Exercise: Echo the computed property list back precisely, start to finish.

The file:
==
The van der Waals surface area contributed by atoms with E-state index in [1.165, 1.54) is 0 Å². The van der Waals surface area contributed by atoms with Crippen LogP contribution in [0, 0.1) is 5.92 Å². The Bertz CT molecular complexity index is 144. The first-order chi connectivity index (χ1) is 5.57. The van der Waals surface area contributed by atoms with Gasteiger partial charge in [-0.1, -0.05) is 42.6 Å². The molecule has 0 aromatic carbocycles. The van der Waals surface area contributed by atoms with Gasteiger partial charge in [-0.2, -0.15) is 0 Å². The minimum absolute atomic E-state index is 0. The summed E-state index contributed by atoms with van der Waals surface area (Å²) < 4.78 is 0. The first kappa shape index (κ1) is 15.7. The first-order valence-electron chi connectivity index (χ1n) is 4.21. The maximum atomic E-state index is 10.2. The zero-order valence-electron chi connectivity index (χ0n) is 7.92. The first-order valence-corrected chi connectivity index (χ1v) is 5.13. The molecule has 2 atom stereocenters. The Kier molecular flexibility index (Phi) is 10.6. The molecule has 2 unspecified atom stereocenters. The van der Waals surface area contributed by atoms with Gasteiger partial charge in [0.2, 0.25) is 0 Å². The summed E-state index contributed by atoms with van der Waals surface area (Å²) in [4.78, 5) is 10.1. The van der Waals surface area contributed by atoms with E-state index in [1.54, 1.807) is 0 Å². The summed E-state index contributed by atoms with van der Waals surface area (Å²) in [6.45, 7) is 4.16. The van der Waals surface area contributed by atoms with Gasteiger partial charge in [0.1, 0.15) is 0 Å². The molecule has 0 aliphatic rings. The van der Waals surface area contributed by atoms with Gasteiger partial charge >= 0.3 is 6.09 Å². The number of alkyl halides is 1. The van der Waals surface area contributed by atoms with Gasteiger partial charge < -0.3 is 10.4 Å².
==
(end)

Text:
The van der Waals surface area contributed by atoms with E-state index in [1.165, 1.54) is 0 Å². The van der Waals surface area contributed by atoms with Crippen LogP contribution in [0, 0.1) is 5.92 Å². The Bertz CT molecular complexity index is 144. The first-order chi connectivity index (χ1) is 5.57. The van der Waals surface area contributed by atoms with Gasteiger partial charge in [-0.1, -0.05) is 42.6 Å². The molecule has 0 aromatic carbocycles. The van der Waals surface area contributed by atoms with Gasteiger partial charge in [-0.2, -0.15) is 0 Å². The minimum absolute atomic E-state index is 0. The summed E-state index contributed by atoms with van der Waals surface area (Å²) < 4.78 is 0. The first kappa shape index (κ1) is 15.7. The first-order valence-electron chi connectivity index (χ1n) is 4.21. The maximum atomic E-state index is 10.2. The zero-order valence-electron chi connectivity index (χ0n) is 7.92. The first-order valence-corrected chi connectivity index (χ1v) is 5.13. The molecule has 2 atom stereocenters. The Kier molecular flexibility index (Phi) is 10.6. The molecule has 2 unspecified atom stereocenters. The van der Waals surface area contributed by atoms with Gasteiger partial charge in [0.2, 0.25) is 0 Å². The summed E-state index contributed by atoms with van der Waals surface area (Å²) in [4.78, 5) is 10.1. The van der Waals surface area contributed by atoms with E-state index in [1.54, 1.807) is 0 Å². The summed E-state index contributed by atoms with van der Waals surface area (Å²) in [6.45, 7) is 4.16. The van der Waals surface area contributed by atoms with Gasteiger partial charge in [0.1, 0.15) is 0 Å². The molecule has 0 aliphatic rings. The van der Waals surface area contributed by atoms with Gasteiger partial charge >= 0.3 is 6.09 Å². The number of alkyl halides is 1. The van der Waals surface area contributed by atoms with Gasteiger partial charge < -0.3 is 10.4 Å².